A quick trip around the web in a free country is an eye-opening experience. The flood of information; the deluge of differing opinions, beliefs, and truths quickly illustrates the notions of both diversity and transparency. The Rational Middle believes it is an obligation of free citizens to question the nation’s participation in conflict, but we in The RM also acknowledge our ability to participate in this discourse is directly related to those Americans who have died in all of our national conflicts. They make both the quick trip, and the diversity of information possible.
During my latest trip, the most common references I have read on Memorial Day have been contradictory. The RM has touched on the day before (here and here), but the differing opinions by service personnel and the extended families of those lost is (to my eyes) a change. For many, the notions of celebrating Memorial Day, of wishing someone Happy Memorial Day, are painful and offensive. For others, the acknowledgement and celebration are fitting and long-awaited. So how do we reconcile these two competing ideals; how do we embrace the holiday without hurting those we celebrate?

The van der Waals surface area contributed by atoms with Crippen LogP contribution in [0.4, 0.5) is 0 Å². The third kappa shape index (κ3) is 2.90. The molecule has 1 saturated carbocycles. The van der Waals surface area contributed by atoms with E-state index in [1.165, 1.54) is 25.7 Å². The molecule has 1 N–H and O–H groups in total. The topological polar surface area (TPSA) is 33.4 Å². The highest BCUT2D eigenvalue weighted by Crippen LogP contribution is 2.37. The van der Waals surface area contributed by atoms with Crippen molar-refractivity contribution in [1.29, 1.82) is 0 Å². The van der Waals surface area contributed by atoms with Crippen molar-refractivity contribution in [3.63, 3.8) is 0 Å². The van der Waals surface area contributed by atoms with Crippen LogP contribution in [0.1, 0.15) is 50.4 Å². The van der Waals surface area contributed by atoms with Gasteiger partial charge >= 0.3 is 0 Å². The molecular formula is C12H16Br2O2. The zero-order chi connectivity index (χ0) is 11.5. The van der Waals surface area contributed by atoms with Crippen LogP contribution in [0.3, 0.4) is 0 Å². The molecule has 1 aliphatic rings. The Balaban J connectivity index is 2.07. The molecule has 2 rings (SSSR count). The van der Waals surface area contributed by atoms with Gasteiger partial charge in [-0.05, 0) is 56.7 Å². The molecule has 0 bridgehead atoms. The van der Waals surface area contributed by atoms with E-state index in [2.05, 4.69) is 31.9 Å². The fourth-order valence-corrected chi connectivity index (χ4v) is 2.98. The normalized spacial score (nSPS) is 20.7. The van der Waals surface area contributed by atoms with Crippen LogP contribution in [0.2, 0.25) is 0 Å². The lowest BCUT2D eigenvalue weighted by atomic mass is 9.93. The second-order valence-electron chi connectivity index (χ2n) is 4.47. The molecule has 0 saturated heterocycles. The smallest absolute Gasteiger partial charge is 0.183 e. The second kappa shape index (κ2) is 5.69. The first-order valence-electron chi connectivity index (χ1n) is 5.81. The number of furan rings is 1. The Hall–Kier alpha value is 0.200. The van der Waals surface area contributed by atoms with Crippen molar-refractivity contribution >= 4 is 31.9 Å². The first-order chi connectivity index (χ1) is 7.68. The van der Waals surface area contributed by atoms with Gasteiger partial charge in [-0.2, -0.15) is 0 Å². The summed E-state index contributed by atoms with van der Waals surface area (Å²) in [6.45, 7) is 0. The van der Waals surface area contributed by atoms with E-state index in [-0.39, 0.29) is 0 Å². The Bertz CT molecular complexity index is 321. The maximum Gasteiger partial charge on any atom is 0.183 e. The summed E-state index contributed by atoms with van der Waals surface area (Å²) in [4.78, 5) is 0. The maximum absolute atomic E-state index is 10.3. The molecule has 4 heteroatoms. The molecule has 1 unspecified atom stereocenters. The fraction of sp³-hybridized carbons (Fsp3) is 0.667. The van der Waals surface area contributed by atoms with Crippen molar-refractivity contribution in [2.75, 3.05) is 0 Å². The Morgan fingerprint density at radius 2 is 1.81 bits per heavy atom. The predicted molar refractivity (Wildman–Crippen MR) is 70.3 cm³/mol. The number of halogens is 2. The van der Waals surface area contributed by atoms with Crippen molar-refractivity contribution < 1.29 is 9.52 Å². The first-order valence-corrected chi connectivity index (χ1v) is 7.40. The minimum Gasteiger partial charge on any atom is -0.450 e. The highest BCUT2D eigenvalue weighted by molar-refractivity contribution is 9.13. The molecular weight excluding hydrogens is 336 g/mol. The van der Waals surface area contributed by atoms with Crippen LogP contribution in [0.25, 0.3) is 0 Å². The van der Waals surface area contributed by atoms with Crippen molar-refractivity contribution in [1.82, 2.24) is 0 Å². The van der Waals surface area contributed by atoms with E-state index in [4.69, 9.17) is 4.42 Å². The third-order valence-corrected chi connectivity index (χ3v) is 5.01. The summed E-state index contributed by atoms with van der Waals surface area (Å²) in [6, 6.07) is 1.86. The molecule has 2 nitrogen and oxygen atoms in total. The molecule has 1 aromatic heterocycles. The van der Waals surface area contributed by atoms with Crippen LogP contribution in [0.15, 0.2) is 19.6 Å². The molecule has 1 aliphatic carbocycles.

We start the way we always must in The Rational Middle; we start by knowing the facts. Memorial Day is not an acknowledgement of veterans in general, although sadly there are no veterans I know of nowadays who don’t have a fallen brother or sister on their mind this day. Memorial Day is the time to contemplate, to recognize, to pay respect to those who have died in service to our nation. Memorial Day is the time to acknowledge, and provide solace and support to, the families of those taken in service. Some will embrace the celebration, others would rather make a silent note; all should know the numbers.
In 74 conflicts, beginning with the Revolutionary War, 1,343,812 Americans who been killed, and 1,529,230 have been wounded. These numbers will go up. These bald numbers are our focal point, around which an extended network of damaged families and saddened friends exists. They are who we recognize, and in our own way and with dignity celebrate, on this Memorial Day.
The Rational Middle is listening…